When you read most nutritional, diet based research there are some things that even a vegan and a carnivore agree on: Ultra-processed foods, high in sugar and refined flours and hydrogenated fats are just bad for you.
You can read more about those in this newsletter:
It actually doesn’t matter which diet you go for, just as long as it doesn’t contain those things or bucket loads of caffeine, they will feel better.
Get them on a whole food/real food diet with vegetables like the colours of the rainbow, low GI root veg, a blend of saturated and omega fats and if they eat them, animal products from grass fed, cared for animals.
Cut the sugar, cut the caffeine (for the most part), minimise the alcohol (before they say it, no wine is not “good for you”, the red pigment in grapes might be good for you but alcohol is poisonous to every cell in your body)
Ultimately I teach members of the course to aim for:
The immune tolerance is important because:
Remember inflammation ruins your brain chemistry, I talked about this for the Academy of Physical Medicine a few months ago:
The research is very clear.
A sustained low grade inflammatory response primes the system along with low nutrients levels and creates altered levels of neuro-transmitters, and then along comes psycho-social stress from lockdown/COVID related stuff and they are well and truly flat out in a mental health sense.
The venn diagram below shows how we must use an integrative approach to patient symptoms, rather than a linear approach. Patient issues are complex and affect each other in a web like system.
Diagnosing someone with “depression” because they are “stressed” lacks any depth of understanding. If “stress” caused depression per se, the whole country would be depressed.
Question is why can some people thrive on stress while other wilt?
There are some specific protocols using amino acid therapy for neurotransmitter balancing but those are reserved for members only, sorry we have to have some secrets.
So keep your eyes peeled for people who are “fine” or “not bad” and maybe do a Tony and ask twice, see what happens.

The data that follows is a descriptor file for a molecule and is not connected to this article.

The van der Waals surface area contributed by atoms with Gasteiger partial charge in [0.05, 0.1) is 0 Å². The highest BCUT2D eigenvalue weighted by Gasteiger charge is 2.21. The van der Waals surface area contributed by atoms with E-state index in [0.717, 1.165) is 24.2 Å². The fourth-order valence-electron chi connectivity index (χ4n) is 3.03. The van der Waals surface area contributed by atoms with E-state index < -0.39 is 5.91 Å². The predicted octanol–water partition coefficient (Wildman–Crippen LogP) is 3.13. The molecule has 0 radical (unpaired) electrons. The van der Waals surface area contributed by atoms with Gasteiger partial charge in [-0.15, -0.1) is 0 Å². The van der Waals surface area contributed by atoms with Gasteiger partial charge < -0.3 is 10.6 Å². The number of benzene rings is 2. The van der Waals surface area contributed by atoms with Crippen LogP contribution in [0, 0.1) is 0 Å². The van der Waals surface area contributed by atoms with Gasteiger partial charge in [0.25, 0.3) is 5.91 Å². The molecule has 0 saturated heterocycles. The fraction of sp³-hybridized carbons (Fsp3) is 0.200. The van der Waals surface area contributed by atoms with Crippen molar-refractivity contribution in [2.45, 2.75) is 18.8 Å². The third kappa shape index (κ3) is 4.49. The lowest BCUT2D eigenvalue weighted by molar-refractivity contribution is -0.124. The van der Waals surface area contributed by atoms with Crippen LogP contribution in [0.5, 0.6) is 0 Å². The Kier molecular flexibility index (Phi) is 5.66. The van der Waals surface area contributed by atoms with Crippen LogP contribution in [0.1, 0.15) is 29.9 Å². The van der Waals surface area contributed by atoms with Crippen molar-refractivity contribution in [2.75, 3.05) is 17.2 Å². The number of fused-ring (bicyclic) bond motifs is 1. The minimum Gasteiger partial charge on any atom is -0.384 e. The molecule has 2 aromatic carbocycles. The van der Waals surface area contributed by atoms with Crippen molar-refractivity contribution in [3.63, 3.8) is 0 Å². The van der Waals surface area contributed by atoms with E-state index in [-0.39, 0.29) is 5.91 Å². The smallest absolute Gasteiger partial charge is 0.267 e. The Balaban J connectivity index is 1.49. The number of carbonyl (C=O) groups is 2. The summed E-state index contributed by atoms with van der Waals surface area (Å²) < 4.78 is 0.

Maybe those lifestyle shifts and some supplements will be enough as we exit lockdown to get them standing on two leg and that bit more resilient.
ACTIONS TO TAKE:
– Get patients to cut out most of the ultra-processed guff, sugar & caffeine and eat some real food and ask them to notice how they feel.
– Move that body, we have done too much sitting in lockdown, move the neuro-mechanical system and get some endorphins pumping.
– Keep an eye out for patients verbalising “I have mental health issues” that are actually just verbalising their emotions but openly for the first time.
This happens in mostly in men and younger people (under 30), they have been wrongly lead to believe by social media that you should be “happy” all the time.
In the course of the natural ebb and flow of life you feel the whole spectrum of emotions. This is normal, if a relationship has broken down or a family member has died, you should be feeling sad/upset/angry etc, the emotions they are experiencing are appropriate to the life situation they are in.
It is when the emotions are not appropriate to the situation or are ongoing from past issues, that is a when you could accurately say they have a “mental health issue”, though I am always keen to know the why.
The labelling of peoples mood & behaviour issues as “depression” and wholesale application of selective serotonin re-uptake inhibitors (SSRI’s) is questionable especially if it is a first line therapy.
If you read Irving Kirsch work, there appears to be no difference between SSRI’s and placebo, not that there is no benefits but maybe the mechanisms is not what we think it is.
Check his research out here:
His book is also excellent